I have sent all my children to wonderful preschools. My son spent the most amount of time in private schools. He attended school for six years in a private school system before he decided to homeschool with his sisters. My little one spent one year in private preschool and has been homeschooled ever since. My children have never been sent to public school, but both my husband and I were educated in public schools.
So, I guess the deciding factor for me was my daughter was miserable at school. She cried everyday and it broke my heart to watch this. She didn't make friends and in fact the little girls in her class were quite horrid to her. A good friend of mine homeschooled her children adn she told me quite frankly, "you are homechooling and you don't even admit it". She was right, from the very beginning, I schooled my children because I didn't feel the private schools did enough, so I was always supplementing. She encouraged me to follow my heart (and my intuition) and just take a leap of faith.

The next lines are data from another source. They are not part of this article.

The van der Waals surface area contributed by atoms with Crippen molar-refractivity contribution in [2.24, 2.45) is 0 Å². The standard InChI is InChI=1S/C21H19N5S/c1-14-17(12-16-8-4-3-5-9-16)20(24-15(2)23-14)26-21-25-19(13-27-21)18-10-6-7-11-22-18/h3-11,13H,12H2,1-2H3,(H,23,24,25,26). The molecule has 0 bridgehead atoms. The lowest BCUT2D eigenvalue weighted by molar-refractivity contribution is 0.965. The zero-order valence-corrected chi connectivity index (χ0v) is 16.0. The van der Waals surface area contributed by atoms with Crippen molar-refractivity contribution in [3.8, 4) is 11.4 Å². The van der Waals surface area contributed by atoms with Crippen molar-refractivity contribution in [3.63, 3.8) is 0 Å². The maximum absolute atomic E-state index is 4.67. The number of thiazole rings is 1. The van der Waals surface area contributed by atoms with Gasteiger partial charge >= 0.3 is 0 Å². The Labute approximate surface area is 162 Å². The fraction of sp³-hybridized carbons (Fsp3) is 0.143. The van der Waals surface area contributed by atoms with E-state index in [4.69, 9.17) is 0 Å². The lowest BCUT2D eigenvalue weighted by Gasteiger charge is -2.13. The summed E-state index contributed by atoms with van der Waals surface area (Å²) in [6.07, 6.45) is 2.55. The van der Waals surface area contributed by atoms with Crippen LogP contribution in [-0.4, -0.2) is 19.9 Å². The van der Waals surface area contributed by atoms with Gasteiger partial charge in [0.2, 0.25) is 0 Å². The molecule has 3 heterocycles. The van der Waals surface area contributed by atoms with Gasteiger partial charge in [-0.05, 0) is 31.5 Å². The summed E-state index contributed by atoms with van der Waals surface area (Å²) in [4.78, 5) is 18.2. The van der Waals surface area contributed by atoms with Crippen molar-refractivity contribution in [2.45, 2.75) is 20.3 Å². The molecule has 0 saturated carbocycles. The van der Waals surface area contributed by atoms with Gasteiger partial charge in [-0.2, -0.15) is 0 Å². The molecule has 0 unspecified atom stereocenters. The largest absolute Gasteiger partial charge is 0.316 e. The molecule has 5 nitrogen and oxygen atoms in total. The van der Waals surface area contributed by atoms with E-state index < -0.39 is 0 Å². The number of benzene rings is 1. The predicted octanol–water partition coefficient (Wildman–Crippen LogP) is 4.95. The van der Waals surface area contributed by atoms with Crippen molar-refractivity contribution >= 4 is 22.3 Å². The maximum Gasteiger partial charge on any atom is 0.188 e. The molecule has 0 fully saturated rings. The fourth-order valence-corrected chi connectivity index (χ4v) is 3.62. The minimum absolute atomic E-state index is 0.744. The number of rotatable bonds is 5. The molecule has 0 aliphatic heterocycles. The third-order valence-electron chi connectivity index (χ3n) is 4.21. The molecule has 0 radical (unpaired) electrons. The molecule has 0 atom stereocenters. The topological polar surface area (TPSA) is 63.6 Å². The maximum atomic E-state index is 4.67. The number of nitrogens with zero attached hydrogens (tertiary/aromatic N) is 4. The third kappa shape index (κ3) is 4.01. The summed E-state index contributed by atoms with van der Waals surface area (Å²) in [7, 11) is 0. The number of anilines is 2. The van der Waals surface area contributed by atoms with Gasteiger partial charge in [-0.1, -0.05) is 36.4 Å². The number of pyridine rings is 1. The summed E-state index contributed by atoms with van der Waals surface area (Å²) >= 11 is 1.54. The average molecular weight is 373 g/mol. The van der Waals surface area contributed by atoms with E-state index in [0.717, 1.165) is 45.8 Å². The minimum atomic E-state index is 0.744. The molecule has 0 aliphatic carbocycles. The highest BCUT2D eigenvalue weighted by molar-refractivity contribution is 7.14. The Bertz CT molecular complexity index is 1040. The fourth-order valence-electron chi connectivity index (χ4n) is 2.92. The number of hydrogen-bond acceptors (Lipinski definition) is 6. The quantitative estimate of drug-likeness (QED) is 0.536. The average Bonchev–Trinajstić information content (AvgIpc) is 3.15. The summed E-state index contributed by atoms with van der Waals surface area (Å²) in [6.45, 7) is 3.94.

It was the right decision then and still is for my daughters. The school we are a part of now is really unique and wonderful. We are in an amazing place, the core values are fantastic and I see the results in this school in the incredible students it is producing. When I had children, I never even considered homeschooling. But when it came time to make a decision as to what to do with my daughter, I knew it was the only option for her. Now, I can't imagine being away from my children all day long, all week long. I researched what was the best homeschool model for us and a classical education fits in perfectly with our family values.
While I don't love teaching at home, I love having my kids at home with me. It doesn't feel like that every single day, because some days are really hard and some day s are really great. But I am still learning after four years of homeschooling. I struggle because I want things to be easy and that is not always the case. Good things and the right decisions are sometimes hard and that is okay . . . but I forget this at times.
What is classical education?
Basically, it would take me too long to explain, so I will reference a better website. go here. I will have to say that as the years go by and I tell other families we are classically educating our children, I get more approval and understanding tha I did in the beginning.